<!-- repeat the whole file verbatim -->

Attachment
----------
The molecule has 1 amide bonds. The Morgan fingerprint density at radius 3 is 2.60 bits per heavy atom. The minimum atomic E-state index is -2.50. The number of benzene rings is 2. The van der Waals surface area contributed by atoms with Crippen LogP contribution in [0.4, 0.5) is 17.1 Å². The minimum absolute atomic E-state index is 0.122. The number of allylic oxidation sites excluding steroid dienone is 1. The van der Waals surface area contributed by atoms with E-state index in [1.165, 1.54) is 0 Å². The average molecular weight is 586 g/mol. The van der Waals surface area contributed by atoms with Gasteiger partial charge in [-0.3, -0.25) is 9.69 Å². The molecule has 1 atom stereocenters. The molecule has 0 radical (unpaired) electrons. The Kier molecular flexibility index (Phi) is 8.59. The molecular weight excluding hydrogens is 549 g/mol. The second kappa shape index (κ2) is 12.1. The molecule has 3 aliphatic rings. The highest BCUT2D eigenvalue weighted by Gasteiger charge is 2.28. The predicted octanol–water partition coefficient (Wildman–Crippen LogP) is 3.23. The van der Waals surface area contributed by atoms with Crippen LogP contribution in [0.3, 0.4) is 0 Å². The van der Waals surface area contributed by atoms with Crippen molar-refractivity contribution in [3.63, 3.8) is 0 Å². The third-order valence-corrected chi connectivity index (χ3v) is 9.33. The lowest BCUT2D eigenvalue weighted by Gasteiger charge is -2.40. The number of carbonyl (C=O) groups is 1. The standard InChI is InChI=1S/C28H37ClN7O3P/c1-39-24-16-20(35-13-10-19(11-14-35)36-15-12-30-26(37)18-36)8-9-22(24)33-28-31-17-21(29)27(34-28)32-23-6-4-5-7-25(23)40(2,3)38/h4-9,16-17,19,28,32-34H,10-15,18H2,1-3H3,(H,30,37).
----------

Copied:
The molecule has 1 amide bonds. The Morgan fingerprint density at radius 3 is 2.60 bits per heavy atom. The minimum atomic E-state index is -2.50. The number of benzene rings is 2. The van der Waals surface area contributed by atoms with Crippen LogP contribution in [0.4, 0.5) is 17.1 Å². The minimum absolute atomic E-state index is 0.122. The number of allylic oxidation sites excluding steroid dienone is 1. The van der Waals surface area contributed by atoms with E-state index in [1.165, 1.54) is 0 Å². The average molecular weight is 586 g/mol. The van der Waals surface area contributed by atoms with Gasteiger partial charge in [-0.3, -0.25) is 9.69 Å². The molecule has 1 atom stereocenters. The molecule has 0 radical (unpaired) electrons. The Kier molecular flexibility index (Phi) is 8.59. The molecular weight excluding hydrogens is 549 g/mol. The second kappa shape index (κ2) is 12.1. The molecule has 3 aliphatic rings. The highest BCUT2D eigenvalue weighted by Gasteiger charge is 2.28. The predicted octanol–water partition coefficient (Wildman–Crippen LogP) is 3.23. The van der Waals surface area contributed by atoms with Crippen LogP contribution in [0.3, 0.4) is 0 Å². The van der Waals surface area contributed by atoms with Crippen molar-refractivity contribution in [3.63, 3.8) is 0 Å². The third-order valence-corrected chi connectivity index (χ3v) is 9.33. The lowest BCUT2D eigenvalue weighted by Gasteiger charge is -2.40. The number of carbonyl (C=O) groups is 1. The standard InChI is InChI=1S/C28H37ClN7O3P/c1-39-24-16-20(35-13-10-19(11-14-35)36-15-12-30-26(37)18-36)8-9-22(24)33-28-31-17-21(29)27(34-28)32-23-6-4-5-7-25(23)40(2,3)38/h4-9,16-17,19,28,32-34H,10-15,18H2,1-3H3,(H,30,37).